Alabama's Mighty Meat-Eater
The Alabama Appalachiosaurus is probably the largest and most complete theropod fossil ever found in the Eastern United States. The Alabama specimen, on display at the McWane Science Center in Birmingham, was discovered in 1982 by Dr. David T. King and his wife, Janet Abbott-King, while they were searching for fossils on a recent roadcut in southeastern Montgomery County (King, David T., Jr., et al., "Stratigraphy and Depositional Environments of the Turnipseed Dinosaur Site in the Upper Cretaceous Demopolis Chalk of Montgomery County, Alabama", Journal of the Alabama Academy of Science 59, No. 2 (1988): 34-48). Only the skull, portions of pelvis, forelimbs and lower hindlimbs were recovered in the initial excavation. A subsequent excavation led by the Red Mountain Museum recovered more of the skeleton, such that the remains are about 40 percent complete. It measured in life about 23 ft (7 m) in length, but it was a sub-adult and only about two-thirds of its full adult size at the time of its death.
Painting of the Appalachiosaurus montgomeriensis (courtesy of Todd Marshall)
Originally identified as an unknown species of Albertosaurus, based on comparison with the type specimen at the Royal Tyrrell Museum of Palaeontology in Alberta, Canada, it has more recently been reclassified as belonging to a new genus and species, Appalachiosaurus montgomeriensis (Carr, Thomas D., et al., "A New Genus and Species of Tyrannosauroid from the Late Cretaceous (Middle Campanian) Demopolis Formation of Alabama", Journal of Vertebrate Paleontology 25, No. 1 (2005): 119-143). It was previously believed to have been a juvenile Albertosaurus libratus; however, this species does not appear in the West until much later. Alternatively, the Alabama specimen was thought to represent an adult of one of the smaller early species of Albertosaurus, such as A. olseni. A notable feature of the reconstruction by the McWane Science Center is that Appalachiosaurus has extremely long forelimbs with three digits, unlike most tyrannosaurids.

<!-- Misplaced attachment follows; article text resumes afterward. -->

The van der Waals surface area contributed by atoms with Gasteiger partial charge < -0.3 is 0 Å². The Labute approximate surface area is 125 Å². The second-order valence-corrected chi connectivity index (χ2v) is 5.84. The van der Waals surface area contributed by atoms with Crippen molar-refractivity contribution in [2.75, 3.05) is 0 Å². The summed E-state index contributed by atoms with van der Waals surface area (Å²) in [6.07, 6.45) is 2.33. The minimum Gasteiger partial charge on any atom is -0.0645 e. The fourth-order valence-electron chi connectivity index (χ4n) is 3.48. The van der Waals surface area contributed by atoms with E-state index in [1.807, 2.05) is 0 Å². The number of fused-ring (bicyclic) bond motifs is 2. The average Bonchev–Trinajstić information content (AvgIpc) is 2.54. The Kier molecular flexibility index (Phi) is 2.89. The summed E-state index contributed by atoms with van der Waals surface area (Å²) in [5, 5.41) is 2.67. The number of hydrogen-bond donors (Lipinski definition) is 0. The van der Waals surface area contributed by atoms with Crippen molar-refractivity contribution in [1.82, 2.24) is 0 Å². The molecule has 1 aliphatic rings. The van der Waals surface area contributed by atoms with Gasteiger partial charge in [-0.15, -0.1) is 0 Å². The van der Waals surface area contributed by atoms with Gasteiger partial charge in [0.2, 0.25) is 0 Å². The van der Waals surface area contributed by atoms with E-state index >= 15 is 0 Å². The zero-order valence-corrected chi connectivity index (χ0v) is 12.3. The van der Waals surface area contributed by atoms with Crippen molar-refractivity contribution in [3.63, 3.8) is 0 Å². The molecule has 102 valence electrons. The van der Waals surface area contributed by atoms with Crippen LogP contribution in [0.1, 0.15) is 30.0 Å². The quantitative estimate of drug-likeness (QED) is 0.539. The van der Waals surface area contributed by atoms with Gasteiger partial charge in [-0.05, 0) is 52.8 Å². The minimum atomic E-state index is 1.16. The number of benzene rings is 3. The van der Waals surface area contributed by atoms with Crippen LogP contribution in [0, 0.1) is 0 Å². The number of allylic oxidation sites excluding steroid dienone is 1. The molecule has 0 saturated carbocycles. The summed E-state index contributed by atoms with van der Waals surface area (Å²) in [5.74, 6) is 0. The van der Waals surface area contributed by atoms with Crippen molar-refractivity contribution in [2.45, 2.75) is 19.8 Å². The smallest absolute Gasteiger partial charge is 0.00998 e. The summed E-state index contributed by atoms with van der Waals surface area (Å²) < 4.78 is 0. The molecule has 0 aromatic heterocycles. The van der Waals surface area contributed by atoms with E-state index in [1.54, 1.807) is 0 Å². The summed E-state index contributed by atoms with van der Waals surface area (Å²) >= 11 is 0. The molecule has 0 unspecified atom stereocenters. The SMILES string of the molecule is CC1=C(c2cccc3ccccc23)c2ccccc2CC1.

Albertosaurus libratus and unknown smaller species (possibly A. olseni)
(illustration by Gregory S. Paul)
The fossil is as significant for its mode of preservation as for its singularity: it lies in shallow marine sediments, 20 to 25 miles from the ancient shoreline. Apparently, the carcass became dessicated on land, then was borne out to sea where it drifted with the near shore currents before sinking and being buried in sediment beneath 100 m of water. At some point in its journey, the heavier distal bones fell through the softer tissues enclosing the carcass (a characteristic feature of this mode of taphonomy).
Cretaceous Alabama was a lushly vegetated narrow coastal plain backing onto the Appalachian Mountains (a much more respectable feature in those days). A shallow marine environment covered the lower half of the state, while the northeastern corner was mountainous. The remaining strip of alluvial plain probably became a dinosaur "superhighway" communicating between the coast of the Interior Seaway and that of the Atlantic (based upon the chronologic and geographic distribution of fossil specimens). Despite this apparent paleogeography, no tracks have been discovered on land.